“The plans of the diligent lead surely to advantage, But everyone who is hasty comes surely to poverty.” Proverbs 21:5
Moms freak out. I know, I am one. Some days it feels like there are 5,350 important things to do, all at one time. And homeschooling moms can feel like they have the weight of the world on their shoulders just carrying around the burden of educating their children, besides all the other stuff to do in life.
Sometimes I have to regroup and remind myself of the really important things in life. And there are quite a few. But when it comes to preparing my children for the future, I can simplify my efforts by going back to a few basic things, one of which is teaching diligence.
“Seest thou a man diligent in his business? he shall stand before kings; he shall not stand before obscure men.” Proverbs 22:29
In a word, Scripture says that a diligent man will be successful.
Diligence is concentration, thoroughness and persistence. And in a culture where instant, fast and easy prevails, diligence is hard to find, and harder to attain.
But we can be deliberate about diligence in our homes and put our children far ahead.
Encouraging them when they face a difficult task, requring them to redo a careless job and praising them for their perseverance are ways we can help them grow in diligence.
Also, begining early is important. Not only can we expect our young children to be diligent in an age-appropriate task, but they thrive on the realization that they are a meanginful part of the family.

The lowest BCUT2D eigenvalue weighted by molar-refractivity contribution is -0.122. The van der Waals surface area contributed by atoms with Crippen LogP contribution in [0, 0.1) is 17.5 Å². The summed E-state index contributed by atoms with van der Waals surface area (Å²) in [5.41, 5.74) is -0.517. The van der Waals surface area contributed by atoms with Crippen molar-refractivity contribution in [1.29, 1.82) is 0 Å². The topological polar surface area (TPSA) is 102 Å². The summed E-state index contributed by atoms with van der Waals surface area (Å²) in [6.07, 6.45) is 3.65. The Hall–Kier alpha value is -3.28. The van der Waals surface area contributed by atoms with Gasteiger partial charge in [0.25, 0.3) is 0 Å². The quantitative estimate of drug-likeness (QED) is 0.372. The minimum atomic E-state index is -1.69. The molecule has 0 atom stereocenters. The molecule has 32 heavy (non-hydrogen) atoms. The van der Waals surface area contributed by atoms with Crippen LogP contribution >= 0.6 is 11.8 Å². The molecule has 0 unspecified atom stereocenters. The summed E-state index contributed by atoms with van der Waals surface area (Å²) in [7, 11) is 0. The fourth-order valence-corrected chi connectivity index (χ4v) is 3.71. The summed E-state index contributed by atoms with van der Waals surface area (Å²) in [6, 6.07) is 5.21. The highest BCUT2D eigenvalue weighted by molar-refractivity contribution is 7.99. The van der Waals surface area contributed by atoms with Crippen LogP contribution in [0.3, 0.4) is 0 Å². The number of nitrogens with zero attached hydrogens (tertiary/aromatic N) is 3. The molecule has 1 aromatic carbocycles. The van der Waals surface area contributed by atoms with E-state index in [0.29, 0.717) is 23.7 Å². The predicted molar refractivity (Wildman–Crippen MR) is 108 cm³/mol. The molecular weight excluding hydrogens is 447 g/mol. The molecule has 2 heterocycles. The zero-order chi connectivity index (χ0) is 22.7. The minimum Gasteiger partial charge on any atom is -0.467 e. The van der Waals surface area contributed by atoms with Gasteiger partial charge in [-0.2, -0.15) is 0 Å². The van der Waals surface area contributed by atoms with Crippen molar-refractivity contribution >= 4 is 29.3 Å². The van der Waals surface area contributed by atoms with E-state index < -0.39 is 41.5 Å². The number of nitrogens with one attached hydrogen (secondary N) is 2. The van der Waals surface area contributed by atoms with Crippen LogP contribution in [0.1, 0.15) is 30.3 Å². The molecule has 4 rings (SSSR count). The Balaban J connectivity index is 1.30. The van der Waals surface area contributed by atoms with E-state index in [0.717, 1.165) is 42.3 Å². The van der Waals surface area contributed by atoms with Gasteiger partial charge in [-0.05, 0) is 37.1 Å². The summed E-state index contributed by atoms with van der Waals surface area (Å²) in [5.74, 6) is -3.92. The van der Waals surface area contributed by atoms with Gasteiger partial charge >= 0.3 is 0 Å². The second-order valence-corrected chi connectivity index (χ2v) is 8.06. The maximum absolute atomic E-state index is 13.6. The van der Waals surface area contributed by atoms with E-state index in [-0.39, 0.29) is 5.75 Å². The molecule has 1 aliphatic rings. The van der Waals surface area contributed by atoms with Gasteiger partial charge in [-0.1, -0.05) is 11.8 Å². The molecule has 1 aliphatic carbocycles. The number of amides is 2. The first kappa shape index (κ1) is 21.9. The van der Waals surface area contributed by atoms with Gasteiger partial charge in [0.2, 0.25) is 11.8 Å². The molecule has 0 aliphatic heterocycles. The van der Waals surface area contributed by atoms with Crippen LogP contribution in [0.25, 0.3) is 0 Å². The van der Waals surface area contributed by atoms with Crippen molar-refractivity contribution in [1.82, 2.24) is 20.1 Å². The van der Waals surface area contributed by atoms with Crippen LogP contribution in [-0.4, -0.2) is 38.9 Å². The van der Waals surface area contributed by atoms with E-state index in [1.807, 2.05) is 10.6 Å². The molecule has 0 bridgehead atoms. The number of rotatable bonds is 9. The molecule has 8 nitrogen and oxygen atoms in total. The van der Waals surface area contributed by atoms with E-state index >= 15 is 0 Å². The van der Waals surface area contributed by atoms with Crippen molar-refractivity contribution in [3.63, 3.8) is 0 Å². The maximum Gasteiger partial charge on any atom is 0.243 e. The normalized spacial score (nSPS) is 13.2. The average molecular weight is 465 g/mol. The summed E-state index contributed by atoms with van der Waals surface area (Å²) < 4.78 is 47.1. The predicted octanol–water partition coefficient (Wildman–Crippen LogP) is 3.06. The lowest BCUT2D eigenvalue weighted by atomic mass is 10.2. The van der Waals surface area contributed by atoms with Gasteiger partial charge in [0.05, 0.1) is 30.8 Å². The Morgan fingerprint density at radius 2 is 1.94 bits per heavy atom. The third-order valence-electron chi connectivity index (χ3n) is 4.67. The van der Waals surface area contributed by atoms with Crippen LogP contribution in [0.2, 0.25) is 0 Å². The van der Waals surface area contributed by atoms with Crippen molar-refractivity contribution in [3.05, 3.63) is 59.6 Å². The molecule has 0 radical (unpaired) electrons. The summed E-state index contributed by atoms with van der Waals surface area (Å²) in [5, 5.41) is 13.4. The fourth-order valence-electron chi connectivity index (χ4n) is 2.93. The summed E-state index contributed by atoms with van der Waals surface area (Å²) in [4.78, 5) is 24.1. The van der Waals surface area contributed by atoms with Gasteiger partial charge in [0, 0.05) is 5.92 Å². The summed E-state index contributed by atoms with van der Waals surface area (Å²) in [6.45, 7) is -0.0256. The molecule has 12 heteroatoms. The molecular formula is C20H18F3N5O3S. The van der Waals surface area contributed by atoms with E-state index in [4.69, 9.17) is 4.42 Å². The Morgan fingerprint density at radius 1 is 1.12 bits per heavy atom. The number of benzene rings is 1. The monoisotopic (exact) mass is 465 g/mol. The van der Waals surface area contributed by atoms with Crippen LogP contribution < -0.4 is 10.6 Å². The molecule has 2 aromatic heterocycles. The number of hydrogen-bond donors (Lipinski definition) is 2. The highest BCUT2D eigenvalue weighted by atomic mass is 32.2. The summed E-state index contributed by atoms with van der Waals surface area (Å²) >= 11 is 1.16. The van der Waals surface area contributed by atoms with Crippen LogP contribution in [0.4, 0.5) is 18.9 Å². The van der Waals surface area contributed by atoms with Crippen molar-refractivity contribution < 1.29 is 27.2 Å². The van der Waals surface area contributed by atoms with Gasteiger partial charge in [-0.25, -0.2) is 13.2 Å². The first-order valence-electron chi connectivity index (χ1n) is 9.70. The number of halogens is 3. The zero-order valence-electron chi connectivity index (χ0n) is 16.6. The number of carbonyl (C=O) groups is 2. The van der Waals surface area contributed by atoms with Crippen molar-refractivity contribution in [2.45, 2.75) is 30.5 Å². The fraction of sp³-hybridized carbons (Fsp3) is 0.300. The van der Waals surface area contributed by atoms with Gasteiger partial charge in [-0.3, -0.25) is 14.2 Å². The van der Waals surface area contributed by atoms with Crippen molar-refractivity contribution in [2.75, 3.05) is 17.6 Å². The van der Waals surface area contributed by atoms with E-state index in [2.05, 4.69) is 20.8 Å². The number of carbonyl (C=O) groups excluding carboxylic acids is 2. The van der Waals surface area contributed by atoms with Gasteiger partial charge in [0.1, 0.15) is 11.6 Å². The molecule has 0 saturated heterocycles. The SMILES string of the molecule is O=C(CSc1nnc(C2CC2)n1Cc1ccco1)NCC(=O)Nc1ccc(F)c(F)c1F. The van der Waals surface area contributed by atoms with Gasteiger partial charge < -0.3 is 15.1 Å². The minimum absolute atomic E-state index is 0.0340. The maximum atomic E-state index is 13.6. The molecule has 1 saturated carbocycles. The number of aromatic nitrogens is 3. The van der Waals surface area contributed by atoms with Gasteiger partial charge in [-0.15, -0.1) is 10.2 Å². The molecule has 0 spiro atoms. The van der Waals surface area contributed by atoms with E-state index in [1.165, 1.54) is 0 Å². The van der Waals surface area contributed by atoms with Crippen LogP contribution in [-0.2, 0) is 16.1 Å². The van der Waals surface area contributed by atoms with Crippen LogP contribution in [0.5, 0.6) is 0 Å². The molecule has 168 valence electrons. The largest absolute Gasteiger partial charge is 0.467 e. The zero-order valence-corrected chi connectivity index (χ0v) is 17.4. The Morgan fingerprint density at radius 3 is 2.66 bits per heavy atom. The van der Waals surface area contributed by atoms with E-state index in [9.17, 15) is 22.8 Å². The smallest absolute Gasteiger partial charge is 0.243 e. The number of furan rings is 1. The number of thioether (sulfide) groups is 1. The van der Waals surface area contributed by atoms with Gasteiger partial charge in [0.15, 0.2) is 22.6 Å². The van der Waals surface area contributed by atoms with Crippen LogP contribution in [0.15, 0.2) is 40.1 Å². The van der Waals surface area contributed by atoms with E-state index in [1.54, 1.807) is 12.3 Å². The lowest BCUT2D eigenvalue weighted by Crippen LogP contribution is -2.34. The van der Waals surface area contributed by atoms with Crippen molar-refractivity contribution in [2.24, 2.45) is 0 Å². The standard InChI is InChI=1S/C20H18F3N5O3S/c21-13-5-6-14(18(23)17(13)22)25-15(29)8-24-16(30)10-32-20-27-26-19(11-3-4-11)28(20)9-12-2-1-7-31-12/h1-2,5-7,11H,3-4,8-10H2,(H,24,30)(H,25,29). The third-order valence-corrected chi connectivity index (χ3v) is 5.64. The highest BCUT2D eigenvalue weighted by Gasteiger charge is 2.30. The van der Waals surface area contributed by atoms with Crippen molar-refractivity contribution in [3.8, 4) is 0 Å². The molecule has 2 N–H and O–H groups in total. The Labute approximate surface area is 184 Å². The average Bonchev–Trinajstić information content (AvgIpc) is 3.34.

My 3 year old wanted to help me with supper last night and cut up tomatoes. I first told him he would have to wait until he’s older because he’s too young to use the knife. But I remembered a dull point knife with just enough serrated edge to cut a tomato that would be safe for him and told him he could try. He sawed away, announcing to all his big brothers and sisters that he was helping make dinner. A small thing for sure, but I praised him for seeing the job through to the end and for his willingness to help and serve.
Limiting their entertainment has important consequences. First, it forces them to do things with their hands–an opportunity to perservere and to find reward in work and productivity. Also, it helps them develop a stronger and longer attention span. They will read more, imagine more, think more, create more and relate more when their access to entertainment is limited.
Teaching diligence doesn’t just set our children up for success though; it is one of the most helpful things you can do for yourself. If you take the time (and it does take time) to teach your children to be thorough and persistent, it will pay off for you down the road.
Little by little, daily reminders and encouragment and purposeful parenting will grow into big rewards for them and you.